Statement in response to the Clean Energy Regulator

Fundamental questions of integrity have been raised by the Australia Institute and the Australian Conservation Foundation in regards to the Emissions Reduction Fund’s avoided deforestation method. Rather than investigate the method in question, the regulator has sought to discredit the analysis, and revealed an alarming lack of understanding of its own methodology.

A full statement in response to the Clean Energy Regulator can be found below:

This week the Australia Institute and Australian Conservation Foundation released a joint report, Questionable integrity: Non-additionality in the Emissions Reduction Fund’s Avoided Deforestation Method, which revealed that one in five carbon credits generated under the Australian Government’s Emissions Reduction Fund is unlikely to represent additional emissions abatement, and that over $300 million has been spent using public funds purchasing these credits.

These findings represent a failure by the Clean Energy Regulator and the Emissions Reduction Assurance Committee to ensure that all Emission Reduction Fund methods meet the offset integrity standards.

The report’s analysis found that NSW landholders with clearing permits (formally known in this context as Invasive Native Scrub Property Vegetation Plans (INS PVPs)) were being awarded Australian Carbon Credit Units (ACCUs) for retaining vegetation that it is unlikely they ever intended to clear and that the method is based on a flawed assumption that landholders with these permits would clear the eligible areas within 15 years (the duration of the permits).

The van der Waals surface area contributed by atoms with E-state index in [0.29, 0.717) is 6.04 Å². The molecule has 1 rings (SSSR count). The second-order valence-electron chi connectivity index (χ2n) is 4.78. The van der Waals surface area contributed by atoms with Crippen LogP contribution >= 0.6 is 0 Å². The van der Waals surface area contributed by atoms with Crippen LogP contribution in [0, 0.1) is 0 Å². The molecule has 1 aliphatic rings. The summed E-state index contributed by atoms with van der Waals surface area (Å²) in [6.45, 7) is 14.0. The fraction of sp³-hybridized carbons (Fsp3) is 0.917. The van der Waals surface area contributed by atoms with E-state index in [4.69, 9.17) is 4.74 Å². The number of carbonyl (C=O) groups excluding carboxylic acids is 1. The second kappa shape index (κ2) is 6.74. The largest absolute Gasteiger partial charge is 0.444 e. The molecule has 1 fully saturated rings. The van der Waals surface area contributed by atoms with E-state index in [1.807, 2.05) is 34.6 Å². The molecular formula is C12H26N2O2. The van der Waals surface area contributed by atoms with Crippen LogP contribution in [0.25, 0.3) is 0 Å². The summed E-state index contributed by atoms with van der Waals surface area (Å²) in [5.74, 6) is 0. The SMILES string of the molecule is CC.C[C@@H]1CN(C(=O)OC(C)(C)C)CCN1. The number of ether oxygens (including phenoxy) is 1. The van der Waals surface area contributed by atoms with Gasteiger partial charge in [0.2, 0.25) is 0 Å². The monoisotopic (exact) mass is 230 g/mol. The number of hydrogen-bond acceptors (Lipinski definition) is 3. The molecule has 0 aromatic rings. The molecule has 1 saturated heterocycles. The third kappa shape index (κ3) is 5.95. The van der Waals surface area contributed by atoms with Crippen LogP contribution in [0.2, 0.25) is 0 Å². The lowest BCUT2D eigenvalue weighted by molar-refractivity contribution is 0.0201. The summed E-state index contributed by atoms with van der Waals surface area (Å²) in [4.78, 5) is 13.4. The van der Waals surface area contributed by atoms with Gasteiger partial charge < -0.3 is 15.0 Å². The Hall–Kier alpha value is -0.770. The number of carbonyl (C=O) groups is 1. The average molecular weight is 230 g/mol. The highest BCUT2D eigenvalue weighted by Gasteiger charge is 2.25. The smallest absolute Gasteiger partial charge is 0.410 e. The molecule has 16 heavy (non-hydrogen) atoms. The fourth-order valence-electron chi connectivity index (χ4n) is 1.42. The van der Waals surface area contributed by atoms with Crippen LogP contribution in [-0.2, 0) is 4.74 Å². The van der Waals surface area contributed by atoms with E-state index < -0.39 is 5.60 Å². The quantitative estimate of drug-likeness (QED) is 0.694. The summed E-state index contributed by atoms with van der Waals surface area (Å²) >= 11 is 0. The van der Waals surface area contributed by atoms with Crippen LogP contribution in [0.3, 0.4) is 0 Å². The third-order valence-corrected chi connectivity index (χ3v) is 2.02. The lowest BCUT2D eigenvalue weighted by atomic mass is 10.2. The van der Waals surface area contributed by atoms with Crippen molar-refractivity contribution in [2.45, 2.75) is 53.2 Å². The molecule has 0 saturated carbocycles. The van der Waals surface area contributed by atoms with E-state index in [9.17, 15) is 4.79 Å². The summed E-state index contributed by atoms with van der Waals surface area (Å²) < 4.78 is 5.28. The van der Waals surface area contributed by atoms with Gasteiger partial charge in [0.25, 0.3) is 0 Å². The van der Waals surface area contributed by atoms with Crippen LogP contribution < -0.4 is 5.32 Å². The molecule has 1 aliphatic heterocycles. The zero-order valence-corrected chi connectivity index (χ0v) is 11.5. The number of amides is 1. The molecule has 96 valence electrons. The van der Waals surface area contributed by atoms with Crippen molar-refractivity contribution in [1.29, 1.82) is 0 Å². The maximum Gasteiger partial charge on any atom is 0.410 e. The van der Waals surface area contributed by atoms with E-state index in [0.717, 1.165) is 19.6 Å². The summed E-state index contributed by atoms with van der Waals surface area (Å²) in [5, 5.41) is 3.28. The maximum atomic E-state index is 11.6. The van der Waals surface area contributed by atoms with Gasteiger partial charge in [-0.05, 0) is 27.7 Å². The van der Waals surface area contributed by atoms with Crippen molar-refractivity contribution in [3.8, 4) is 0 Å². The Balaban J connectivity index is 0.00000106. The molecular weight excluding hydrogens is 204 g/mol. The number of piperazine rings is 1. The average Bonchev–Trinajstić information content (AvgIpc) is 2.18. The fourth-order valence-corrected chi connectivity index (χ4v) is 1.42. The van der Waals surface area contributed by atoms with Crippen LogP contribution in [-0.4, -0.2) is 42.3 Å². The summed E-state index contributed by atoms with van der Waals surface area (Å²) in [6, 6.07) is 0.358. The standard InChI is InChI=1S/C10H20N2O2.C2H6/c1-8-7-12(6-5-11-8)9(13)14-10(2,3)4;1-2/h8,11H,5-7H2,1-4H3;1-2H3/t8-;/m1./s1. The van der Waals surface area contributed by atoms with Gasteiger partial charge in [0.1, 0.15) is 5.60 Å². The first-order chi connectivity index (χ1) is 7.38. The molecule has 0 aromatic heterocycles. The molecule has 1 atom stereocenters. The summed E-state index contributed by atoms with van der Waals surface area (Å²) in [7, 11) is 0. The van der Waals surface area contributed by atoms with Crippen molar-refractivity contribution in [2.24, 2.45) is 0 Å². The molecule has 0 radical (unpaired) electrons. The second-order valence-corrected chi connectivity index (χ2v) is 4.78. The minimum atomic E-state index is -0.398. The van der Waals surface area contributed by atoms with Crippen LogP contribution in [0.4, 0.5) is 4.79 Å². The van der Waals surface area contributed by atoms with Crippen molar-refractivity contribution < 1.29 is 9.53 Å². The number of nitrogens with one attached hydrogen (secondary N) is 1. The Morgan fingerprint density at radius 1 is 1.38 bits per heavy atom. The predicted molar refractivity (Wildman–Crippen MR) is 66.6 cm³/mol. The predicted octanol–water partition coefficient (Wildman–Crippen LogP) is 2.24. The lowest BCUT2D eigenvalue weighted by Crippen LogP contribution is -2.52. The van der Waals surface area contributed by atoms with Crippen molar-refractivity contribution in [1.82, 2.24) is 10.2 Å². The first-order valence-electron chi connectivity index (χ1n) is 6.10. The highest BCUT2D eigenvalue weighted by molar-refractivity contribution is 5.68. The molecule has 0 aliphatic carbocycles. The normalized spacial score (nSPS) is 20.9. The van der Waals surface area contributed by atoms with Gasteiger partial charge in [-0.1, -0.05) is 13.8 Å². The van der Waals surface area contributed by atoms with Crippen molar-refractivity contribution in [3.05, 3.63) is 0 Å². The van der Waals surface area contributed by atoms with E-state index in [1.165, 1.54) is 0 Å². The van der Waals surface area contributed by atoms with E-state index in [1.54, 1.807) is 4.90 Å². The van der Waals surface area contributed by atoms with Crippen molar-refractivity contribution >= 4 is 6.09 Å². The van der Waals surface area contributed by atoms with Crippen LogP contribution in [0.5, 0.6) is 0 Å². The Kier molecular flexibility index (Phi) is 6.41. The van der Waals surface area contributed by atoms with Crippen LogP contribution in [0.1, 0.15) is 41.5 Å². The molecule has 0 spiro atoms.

The Clean Energy Regulator seeks to discredit The Australia Institute and Australian Conservation Foundation’s analysis, arguing the Avoided Deforestation method is not based on the assumption the relevant areas would be cleared within 15 years, consistent with the lifetime of the INS PVPs. In the Clean Energy Regulator’s words:

A deep flaw in the TAI-ACF analysis is that it assumes land clearing prevented by the method needed to occur during the 15 years of the clearing permit. This is not the case. … The 15-year timeframe for crediting Australia carbon credit units (ACCUs) is not about mimicking the life span of the clearing permit. [Emphasis added]

Elsewhere, the Clean Energy Regulator argues that:

Almost all avoided deforestation projects that have been credited with ACCUs opted for a 100-year permanence period, which means scheme participants are unable to clear their land for 100 years, irrespective of the duration of the NSW clearing permit. 

The Carbon Market Institute, an industry group which represent generators of ACCUs including under this method, makes similar claims, stating:

The report appears to confuse clearing rates and crediting periods. Avoided Deforestation projects are eligible to receive credits over 15 years, with clearing rates modelled across the 100-year permanence period required by the project, not a 15-year period as the report suggests.

The Clean Energy Regulator and the Carbon Market Institute appear to be confused.

They are confusing the permanence period with the period over which abatement is assumed to occur (and is credited). The permanence period (25 or 100 years) is intended to ensure the abatement associated with sequestration projects is not lost (or reversed) over a prescribed period. It is unrelated to crediting and is only intended to address the risk of reversals.

Crediting is meant to occur after the abatement occurs – in this case, following the period when the forests would have been cleared without the incentive provided by the ERF. This is one of the foundational principles of the ERF. As the ERF White Paper states (at page 76):

ERF methods will provide for emissions reductions to be credited after they have occurred. This will avoid the risk that funds will be expended without achieving emissions reductions.1